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June 16, 2020 by Katlyn Schmitt

Environmental Justice Impacts of COVID-19 on the Delmarva Peninsula

On June 9, the House Energy and Commerce Committee's Subcommittee on Environment and Climate Change held a remote hearing, “Pollution and Pandemics: COVID-19’s Disproportionate Impact on Environmental Justice Communities.” The Center for Progressive Reform, joined by Fair Farms, Sentinels of Eastern Shore Health (SESH), and the Sussex Health and Environmental Network submitted a fact sheet to subcommittee members outlining the impacts of COVID-19 on the Delmarva Peninsula, along with a number of recommendations for building a more sustainable model for the region.

The area is home to a massive poultry industry, hit hard by the coronavirus pandemic. We addressed several of the most severe problems in our fact sheet, including the following.

Public Health Harms from 'Depopulation'

Because of pandemic-driven staffing shortages, approximately 2 million chickens in the region, likely more, have been killed without having been processed into consumer-ready meat. According to the industry, once the birds grow beyond a certain point, they cannot be readily processed by the region's slaughterhouses, so killing these birds with unspecified "humane" methods was the only practical alternative. The bodies of these "depopulated" birds, to use industry's term, have been left in the poultry houses where they were raised to decompose.

  • Composting …

June 1, 2020 by James Goodwin
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It is now beyond debate – or at least it should be – that we, the people of the United States, have been failed by the Trump administration and its conservative apologists in Congress in their response to the COVID-19 pandemic. They failed to put in place mechanisms for systematic testing and contact tracing. They failed to coordinate the efficient acquisition of essential medical equipment such as ventilators and personal protective equipment. They failed to provide for an orderly phase-down of non-essential economic activity. They failed to establish clear, enforceable safety standards protect consumers, workers, and their families engaged in essential economic activity. This stopped being a public health crisis a long time ago. The pandemic is now more fairly characterized as a crisis of government.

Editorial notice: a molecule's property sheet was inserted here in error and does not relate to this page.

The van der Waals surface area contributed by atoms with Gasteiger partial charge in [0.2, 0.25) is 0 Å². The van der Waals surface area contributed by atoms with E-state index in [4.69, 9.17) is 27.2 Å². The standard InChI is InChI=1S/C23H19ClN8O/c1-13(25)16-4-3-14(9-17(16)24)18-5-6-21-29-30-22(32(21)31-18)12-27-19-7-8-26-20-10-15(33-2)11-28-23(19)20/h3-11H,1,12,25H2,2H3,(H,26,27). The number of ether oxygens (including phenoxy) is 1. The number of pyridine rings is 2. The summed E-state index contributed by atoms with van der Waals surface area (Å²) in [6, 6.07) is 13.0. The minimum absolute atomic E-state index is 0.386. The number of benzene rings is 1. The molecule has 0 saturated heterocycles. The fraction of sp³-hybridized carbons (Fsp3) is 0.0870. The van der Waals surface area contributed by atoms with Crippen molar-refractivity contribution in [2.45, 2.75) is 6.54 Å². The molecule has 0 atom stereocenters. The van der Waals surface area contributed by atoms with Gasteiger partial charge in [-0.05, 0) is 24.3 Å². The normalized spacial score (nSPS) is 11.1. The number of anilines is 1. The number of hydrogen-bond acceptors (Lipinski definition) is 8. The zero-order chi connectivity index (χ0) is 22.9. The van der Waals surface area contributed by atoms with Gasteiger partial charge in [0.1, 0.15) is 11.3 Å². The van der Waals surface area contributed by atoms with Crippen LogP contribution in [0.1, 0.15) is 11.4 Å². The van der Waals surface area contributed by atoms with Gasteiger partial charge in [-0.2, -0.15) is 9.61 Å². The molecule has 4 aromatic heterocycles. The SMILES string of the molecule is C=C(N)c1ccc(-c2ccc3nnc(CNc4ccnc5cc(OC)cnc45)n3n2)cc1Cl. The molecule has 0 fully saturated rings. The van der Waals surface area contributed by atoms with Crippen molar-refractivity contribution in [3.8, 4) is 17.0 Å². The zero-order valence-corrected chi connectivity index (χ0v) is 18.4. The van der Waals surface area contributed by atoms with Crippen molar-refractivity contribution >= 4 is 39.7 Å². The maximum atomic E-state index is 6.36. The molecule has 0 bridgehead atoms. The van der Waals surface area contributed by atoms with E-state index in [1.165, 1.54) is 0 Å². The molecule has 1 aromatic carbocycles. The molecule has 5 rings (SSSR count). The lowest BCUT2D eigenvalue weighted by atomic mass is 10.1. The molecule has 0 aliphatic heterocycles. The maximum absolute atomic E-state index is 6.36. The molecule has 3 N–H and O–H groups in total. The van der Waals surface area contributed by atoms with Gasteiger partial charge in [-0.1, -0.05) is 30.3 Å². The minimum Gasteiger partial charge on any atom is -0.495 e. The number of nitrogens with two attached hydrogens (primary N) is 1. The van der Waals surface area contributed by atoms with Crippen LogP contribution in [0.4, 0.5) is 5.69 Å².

Fortunately, our democracy has a crucial safety valve that stands ever ready to kick in when our representatives fail to protect us: the …

June 1, 2020 by Matt Shudtz, David Flores, Matthew Freeman, James Goodwin, Brian Gumm, Catherine Jones, Darya Minovi, Katlyn Schmitt, Katie Tracy, Robert Verchick, Robert Glicksman, Alice Kaswan, Thomas McGarity, Joel Mintz, Sidney Shapiro, Amy Sinden
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Staff and Board members of the Center for Progressive Reform (CPR) denounce the murder of George Floyd by Minneapolis police officer Derek Chauvin on Memorial Day. We stand with the peaceful protestors calling for radical, systemic reforms to root out racism from our society and all levels of our governing institutions and the policies they administer.

CPR Member Scholars and staff are dedicated to listening to and working alongside Black communities and non-Black people of color to call out racism and injustice and demand immediate and long-lasting change. Racism and bigotry cannot continue in the United States if our nation is to live up to its creed of life, liberty, and the pursuit of happiness for all.

CPR's vision is thriving communities and a resilient planet. That ideal animates all of our work, but systemic sources of inequality and injustice stand as massive barriers to the realization …

May 21, 2020 by Michael C. Duff
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A recent, interesting lawsuit filed against McDonald's, in Cook County, Illinois, suffers from few of the deficiencies that I have identified in prior postings about public nuisance cases related to COVID-19 (see here and here). The named employee-plaintiffs allege "negligence" in what might look at first blush like a drop-dead workers' compensation case. This time, however, there is a wrinkle: The negligence action is pursued against both franchisor-McDonalds (McDonald's USA) and certain of McDonald's franchise restaurants (McDonald's Restaurant of Illinois, Inc., Lexi Management LLC, and DAK4, LLC). One may be the employer (subject to workers' compensation liability), and the others may not (and therefore be liable in tort). Because you cannot know in advance how the question will come out, you allege negligence with respect to each defendant. This is perfectly sensible.

It will be politically …

May 18, 2020 by Darya Minovi
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In recent weeks, as a result of cramped conditions and inadequate protections, several U.S. meat plants have closed due to coronavirus outbreaks among workers. In one particularly stunning instance, a Tyson pork processing plant in Perry, Iowa, shut down after 730 workers (58 percent of the plant's workforce) tested positive. New data from Johns Hopkins University shows that the virus spreads at more than twice the national rate in counties with major meatpacking plants. The United States now faces a meat shortage, a direct result of a broken food system – one that is built to reliably feed the bottom line of industrial agriculture at the expense of public health.

Despite the chaos, federal agencies’ responses seem to favor industry over worker and consumer health. In March, the Food and Drug Administration postponed in-person inspections at factories, canneries, and poultry farms, then in April gave a number …